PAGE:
President Ronald Reagan, a Republican, was an actor who also served as president of the Screen Actors Guild before he won the highest office in the land in 1981. The late politician served two terms, stepping down in 1989.
Kid Rock didn't actually run for political office, but he had us all believing he would. In the fall of 2017 during an appearance on Howard Stern's SiriusXM show, the music star announced that he was not actually running for the Michigan Senate. The Michigan resident said he only pretended to have an interest because he thought it was fun, but a lot of his supporters were interested in the idea. Who knows what the future holds?
Sean Duffy was a member of the U.S. House of Representatives from 2010 until 2019, when he stepped down to focus on his large family. The Republican alum of "The Real World: Boston" represented Wisconsin's 7th District.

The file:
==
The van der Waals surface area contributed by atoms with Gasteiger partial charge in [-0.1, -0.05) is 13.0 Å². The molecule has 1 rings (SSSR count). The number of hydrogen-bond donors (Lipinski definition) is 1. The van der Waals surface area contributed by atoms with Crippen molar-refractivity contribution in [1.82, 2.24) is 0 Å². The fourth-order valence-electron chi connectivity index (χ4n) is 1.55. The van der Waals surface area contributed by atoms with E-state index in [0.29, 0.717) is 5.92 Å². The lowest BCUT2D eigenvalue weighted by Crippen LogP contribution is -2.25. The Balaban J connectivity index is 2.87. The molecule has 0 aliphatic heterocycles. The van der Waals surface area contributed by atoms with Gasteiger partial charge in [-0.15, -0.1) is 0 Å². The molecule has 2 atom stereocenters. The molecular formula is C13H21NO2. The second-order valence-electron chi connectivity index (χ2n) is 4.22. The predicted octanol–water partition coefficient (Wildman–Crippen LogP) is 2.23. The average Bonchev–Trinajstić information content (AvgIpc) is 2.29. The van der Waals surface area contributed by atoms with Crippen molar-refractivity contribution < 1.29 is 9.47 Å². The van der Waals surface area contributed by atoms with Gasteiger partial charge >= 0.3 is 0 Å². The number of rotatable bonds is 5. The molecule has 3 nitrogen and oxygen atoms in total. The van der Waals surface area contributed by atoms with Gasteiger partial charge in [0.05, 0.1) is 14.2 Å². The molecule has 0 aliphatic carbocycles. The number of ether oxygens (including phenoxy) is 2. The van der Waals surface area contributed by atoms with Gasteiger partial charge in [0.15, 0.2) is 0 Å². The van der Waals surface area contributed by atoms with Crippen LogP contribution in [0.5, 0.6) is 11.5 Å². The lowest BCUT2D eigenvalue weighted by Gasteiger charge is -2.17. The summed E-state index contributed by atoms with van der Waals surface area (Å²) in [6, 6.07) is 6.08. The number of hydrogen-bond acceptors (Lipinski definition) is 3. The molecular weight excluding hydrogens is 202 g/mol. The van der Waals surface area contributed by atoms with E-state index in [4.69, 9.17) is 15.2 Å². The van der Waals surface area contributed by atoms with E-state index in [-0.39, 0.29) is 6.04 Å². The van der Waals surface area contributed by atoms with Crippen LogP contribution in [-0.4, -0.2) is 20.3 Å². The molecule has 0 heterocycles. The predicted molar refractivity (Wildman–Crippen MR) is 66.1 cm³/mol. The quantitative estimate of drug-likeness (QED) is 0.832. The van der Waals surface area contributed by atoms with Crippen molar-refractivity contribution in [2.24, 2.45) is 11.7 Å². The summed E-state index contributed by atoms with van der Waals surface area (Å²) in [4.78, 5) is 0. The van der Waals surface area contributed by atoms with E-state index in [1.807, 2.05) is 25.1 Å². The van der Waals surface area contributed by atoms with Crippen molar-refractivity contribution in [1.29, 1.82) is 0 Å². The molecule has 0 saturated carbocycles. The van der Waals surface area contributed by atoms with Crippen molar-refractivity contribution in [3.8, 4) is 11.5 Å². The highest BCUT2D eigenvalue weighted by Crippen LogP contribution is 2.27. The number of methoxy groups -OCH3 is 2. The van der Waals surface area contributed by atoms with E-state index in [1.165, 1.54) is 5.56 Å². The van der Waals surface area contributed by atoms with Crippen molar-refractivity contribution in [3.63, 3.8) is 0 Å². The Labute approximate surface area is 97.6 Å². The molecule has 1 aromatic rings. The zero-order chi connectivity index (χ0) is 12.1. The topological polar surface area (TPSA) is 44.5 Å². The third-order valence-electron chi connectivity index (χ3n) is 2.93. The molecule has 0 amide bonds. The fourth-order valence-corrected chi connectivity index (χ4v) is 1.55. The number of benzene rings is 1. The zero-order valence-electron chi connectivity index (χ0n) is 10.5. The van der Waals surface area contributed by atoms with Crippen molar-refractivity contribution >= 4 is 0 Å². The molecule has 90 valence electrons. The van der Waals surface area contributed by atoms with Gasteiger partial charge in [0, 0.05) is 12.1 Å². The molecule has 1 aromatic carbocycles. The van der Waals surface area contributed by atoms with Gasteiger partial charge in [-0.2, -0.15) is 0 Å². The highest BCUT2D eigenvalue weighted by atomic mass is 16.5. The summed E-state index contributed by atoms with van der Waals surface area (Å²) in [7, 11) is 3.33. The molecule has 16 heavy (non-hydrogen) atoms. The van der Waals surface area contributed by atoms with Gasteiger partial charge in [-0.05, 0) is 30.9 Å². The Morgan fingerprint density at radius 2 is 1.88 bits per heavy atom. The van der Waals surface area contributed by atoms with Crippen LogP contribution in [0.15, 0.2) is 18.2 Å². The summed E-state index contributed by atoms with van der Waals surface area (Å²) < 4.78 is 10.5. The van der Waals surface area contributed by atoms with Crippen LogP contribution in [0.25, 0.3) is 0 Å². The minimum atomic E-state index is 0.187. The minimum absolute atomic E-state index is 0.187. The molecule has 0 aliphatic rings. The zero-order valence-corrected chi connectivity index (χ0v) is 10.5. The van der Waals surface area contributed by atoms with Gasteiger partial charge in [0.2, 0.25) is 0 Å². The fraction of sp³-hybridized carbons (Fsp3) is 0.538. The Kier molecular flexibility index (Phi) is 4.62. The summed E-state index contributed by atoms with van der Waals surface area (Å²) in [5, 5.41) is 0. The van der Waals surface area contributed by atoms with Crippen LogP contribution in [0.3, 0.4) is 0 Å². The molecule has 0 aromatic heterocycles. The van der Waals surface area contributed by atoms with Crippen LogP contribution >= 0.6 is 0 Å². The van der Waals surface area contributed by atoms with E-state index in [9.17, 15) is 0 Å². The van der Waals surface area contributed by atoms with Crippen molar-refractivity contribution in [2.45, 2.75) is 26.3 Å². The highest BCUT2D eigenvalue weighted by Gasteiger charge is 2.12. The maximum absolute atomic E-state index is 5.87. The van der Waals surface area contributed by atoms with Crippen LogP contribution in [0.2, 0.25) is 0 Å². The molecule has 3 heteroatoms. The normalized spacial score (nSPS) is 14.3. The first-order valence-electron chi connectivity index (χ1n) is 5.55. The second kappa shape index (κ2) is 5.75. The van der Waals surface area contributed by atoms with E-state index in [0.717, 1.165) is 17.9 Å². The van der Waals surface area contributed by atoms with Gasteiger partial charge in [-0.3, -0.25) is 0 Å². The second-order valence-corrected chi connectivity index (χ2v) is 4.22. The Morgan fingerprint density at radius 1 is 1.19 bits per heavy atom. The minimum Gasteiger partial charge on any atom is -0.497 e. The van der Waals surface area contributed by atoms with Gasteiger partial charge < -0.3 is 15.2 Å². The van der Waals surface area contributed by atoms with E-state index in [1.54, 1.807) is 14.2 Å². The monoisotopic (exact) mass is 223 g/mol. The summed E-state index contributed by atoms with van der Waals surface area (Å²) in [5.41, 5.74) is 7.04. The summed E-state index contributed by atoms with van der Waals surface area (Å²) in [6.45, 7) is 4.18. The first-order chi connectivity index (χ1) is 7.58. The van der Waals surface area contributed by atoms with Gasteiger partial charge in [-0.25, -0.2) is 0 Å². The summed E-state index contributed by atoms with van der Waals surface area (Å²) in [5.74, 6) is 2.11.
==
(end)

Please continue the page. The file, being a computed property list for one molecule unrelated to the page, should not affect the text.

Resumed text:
The late Shirley Temple Black was a successful child star, but her fame didn't translate when she ran for a seat in the U.S. House of Representatives as a Republican in 1967. She wanted to represent San Mateo County, California, but she lost. However, in 1969, President Richard Nixon appointed her as an ambassador to the United Nations.
Radio host Howard Stern ran for governor of New York in 1994 as a Libertarian. He didn't win.
Former "Saturday Night Live" writer and star Al Franken ran for the U.S. Senate in 2008 in his home state of Minnesota, and he won by a margin of 312 votes. The Democrat was re-elected for a second term in 2014. He resigned his position in 2018 after facing allegations of groping women.